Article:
Furthermore, investment returns may include incremental premia for the borrower’s prepayment optionality as well as fees associated with the loan facilities. Since the investor base is typically long-term focused, they can realize these additional premiums.

Transparency – Are these markets really “opaque”?

Market participants could access significant amounts of data on the performance of private credit portfolios. These data could be used as reasonable proxies to assess or ‘check’ lender performance in those instances where detailed data may be limited or not readily observable. Here are some key examples:

  • Banks and credit unions post quarterly data on the performance of their loan portfolios (e.g., commercial & industrial – ‘C&I’, real estate, consumer). This allows market observers to conduct their own assessment of credit performance (losses and allowances) for almost 10,000 institutions on a quarterly basis with significant historical information. Estimates of the private credit markets, excluding banks, are in the area of $1.7trillion. The three largest US banks alone have about $1.4trillion in C&I loans, a good proxy for private credit performance, whereas all the banks in the US have close to three times this amount.  
  • Business Development Companies (BDCs) that are regulated report their financial information generally on a quarterly basis, consistent with SEC reporting requirements. These reports include detailed information across their portfolio holdings, with estimated valuations and income earned on these portfolios. The total BDC market is approaching $300bln where roughly half of the market is publicly traded.
  • Leverage loan funds (e.g., open-ended funds, closed-ended funds, ETFs) also report detailed information on a quarterly basis regarding their portfolio holdings, with valuations and income earned on their investments and are consistent with reporting requirements that are guided by SEC rules and regulations.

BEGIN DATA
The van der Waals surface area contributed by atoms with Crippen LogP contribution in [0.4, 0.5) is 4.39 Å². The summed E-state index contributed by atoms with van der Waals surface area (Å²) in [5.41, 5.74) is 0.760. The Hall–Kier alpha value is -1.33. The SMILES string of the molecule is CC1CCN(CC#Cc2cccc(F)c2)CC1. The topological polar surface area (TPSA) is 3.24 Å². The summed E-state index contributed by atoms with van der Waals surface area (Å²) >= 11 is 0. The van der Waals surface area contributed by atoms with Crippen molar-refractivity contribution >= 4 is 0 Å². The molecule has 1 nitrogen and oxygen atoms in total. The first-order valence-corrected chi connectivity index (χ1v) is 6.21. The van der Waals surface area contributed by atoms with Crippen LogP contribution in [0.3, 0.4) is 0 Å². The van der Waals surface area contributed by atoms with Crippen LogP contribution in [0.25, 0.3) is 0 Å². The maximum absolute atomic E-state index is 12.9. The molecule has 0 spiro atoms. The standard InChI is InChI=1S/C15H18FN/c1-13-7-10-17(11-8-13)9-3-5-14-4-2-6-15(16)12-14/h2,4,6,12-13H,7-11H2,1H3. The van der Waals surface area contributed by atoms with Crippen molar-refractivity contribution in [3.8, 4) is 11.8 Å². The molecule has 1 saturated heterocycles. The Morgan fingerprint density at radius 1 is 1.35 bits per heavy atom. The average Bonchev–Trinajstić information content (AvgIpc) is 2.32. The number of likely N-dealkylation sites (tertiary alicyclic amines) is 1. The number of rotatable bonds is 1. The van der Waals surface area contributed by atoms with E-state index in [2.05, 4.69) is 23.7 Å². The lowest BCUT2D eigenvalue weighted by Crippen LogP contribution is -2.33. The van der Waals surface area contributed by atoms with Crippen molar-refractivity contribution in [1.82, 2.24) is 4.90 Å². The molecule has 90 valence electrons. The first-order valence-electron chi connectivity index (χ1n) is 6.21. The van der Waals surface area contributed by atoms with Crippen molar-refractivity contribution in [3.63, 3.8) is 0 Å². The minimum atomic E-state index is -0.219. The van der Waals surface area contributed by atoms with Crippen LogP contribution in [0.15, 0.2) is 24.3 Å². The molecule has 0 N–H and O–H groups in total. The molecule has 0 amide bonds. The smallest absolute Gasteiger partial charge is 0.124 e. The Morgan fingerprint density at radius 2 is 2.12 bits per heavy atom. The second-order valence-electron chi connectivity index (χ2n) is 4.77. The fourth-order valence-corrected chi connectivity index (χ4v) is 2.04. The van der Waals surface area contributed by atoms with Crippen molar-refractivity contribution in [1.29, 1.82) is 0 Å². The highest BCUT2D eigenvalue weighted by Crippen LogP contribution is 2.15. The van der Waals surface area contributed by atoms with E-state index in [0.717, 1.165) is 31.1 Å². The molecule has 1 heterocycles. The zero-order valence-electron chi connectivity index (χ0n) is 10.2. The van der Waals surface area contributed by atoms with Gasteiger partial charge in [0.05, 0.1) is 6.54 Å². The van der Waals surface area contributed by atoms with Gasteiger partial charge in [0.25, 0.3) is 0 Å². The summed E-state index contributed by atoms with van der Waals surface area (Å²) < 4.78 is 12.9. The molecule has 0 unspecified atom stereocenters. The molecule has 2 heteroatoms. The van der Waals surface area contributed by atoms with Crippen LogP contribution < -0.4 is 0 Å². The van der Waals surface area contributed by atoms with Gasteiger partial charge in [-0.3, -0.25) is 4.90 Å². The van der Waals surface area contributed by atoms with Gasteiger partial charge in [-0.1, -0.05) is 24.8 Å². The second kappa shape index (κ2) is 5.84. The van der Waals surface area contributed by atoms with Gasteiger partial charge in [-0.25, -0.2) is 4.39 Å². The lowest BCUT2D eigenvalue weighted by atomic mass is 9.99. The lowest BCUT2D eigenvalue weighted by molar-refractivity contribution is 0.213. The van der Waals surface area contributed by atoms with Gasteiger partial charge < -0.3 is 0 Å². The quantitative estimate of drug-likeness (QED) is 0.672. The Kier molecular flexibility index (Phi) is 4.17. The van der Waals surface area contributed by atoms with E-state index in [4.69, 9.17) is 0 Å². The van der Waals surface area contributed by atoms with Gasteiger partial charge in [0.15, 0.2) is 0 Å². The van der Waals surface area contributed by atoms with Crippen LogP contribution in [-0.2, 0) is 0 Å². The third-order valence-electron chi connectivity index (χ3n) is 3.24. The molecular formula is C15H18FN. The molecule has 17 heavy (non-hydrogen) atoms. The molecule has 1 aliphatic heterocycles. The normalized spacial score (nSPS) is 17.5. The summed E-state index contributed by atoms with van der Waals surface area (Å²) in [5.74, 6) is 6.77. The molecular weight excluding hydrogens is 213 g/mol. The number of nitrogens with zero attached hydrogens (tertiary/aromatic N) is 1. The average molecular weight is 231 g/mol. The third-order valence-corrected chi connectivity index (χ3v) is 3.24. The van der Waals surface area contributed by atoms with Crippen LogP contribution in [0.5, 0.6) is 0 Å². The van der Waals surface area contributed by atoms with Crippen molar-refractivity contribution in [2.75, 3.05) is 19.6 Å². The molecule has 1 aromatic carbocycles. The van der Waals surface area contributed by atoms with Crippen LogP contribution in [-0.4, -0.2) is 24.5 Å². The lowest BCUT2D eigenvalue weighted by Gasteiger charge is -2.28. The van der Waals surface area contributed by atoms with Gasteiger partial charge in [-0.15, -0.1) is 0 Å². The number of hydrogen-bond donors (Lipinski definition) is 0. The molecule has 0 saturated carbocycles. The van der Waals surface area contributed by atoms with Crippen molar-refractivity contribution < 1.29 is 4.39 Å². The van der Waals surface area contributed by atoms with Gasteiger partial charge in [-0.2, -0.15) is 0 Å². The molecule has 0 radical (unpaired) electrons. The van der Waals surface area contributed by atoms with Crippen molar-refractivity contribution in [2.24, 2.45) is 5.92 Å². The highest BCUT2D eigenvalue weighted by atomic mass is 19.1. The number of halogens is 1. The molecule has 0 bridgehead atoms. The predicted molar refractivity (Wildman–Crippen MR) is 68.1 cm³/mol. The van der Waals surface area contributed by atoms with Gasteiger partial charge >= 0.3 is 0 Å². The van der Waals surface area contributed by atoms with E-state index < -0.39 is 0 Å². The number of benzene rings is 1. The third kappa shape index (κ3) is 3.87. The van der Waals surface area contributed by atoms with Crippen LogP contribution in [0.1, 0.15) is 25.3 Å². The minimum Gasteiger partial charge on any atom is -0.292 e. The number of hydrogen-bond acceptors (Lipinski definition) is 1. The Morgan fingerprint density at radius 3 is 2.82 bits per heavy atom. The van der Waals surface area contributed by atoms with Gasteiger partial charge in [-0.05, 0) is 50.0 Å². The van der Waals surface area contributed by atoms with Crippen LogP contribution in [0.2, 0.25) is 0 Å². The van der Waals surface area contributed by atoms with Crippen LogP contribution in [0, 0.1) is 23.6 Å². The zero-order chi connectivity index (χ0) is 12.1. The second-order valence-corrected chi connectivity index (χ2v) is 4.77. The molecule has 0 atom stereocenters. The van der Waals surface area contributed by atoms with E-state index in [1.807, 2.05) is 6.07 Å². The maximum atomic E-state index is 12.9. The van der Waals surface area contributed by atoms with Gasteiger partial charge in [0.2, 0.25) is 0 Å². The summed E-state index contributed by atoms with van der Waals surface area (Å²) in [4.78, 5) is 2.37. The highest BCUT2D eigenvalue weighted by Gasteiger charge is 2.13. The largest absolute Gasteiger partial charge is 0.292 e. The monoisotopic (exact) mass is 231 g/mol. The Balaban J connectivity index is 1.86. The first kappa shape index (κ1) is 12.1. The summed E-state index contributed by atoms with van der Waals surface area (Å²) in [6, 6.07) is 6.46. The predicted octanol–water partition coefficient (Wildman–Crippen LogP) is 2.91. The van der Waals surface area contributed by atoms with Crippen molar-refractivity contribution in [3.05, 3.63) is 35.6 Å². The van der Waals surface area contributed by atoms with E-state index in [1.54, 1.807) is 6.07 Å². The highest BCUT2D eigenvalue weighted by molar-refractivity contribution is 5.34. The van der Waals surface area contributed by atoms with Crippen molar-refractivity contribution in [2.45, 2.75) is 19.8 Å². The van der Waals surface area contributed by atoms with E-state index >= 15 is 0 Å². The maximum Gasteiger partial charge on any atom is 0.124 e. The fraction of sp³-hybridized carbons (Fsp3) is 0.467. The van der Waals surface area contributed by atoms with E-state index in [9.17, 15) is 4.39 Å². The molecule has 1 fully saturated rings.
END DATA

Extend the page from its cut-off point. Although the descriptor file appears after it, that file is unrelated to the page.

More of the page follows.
Reduced Pressure for ‘Fire’ Sale

Bank lending is often financed with deposits, a source of funding that could be volatile depending on human behavior. Several banks in early 2023 experienced a ‘run’ on their deposits which imposed significant pressure on their funding needs while many of their assets were ‘locked’ into longer-term loans.

The private credit markets, on the other hand, are typically funded with more stable and longer-term funding. For example, private credit investment vehicles can have access to a fixed liability profile (e.g., direct lending fund, CLOs, BDCs, closed-end funds) or one that is highly predictable (e.g., life insurance, pension) along with semi-permanent capital.

The better match between funding sources and underlying loans provides a significant cushion to private credit investors and acts as a ballast against a liquidity crunch. Importantly, this longer-term match allows investors to potentially reap the excess returns associated with illiquidity and other premia that are attached to private debt investments.

Active Portfolio Management – ‘Skin-in-the-game’

Banks may have millions of loans across various segments (e.g., Commercial Real Estate – ‘CRE’, C&I, residential real estate, consumer, etc.) whereas private credit lenders will tend to have tens or hundreds (in a few cases maybe more but that is not common) of loan issuers, primarily C&I-related.

Private credit managers will typically invest in fewer companies but will invest significantly in knowing those companies and related industries very well. This active management and expertise allows private credit managers to be more focused and proactive in preserving value for their investors.

As we have noted earlier, private credit managers tend to have a longer-term investment horizon and a general tendency to invest in companies where they have an in-depth understanding of the borrowers and related industries. Furthermore, in times of distress, private credit managers will often have less pressure to offload investments since these managers are in the business of lending and working through any stress in underlying credits. In many instances, the managers may have significant relationships with the private equity sponsor.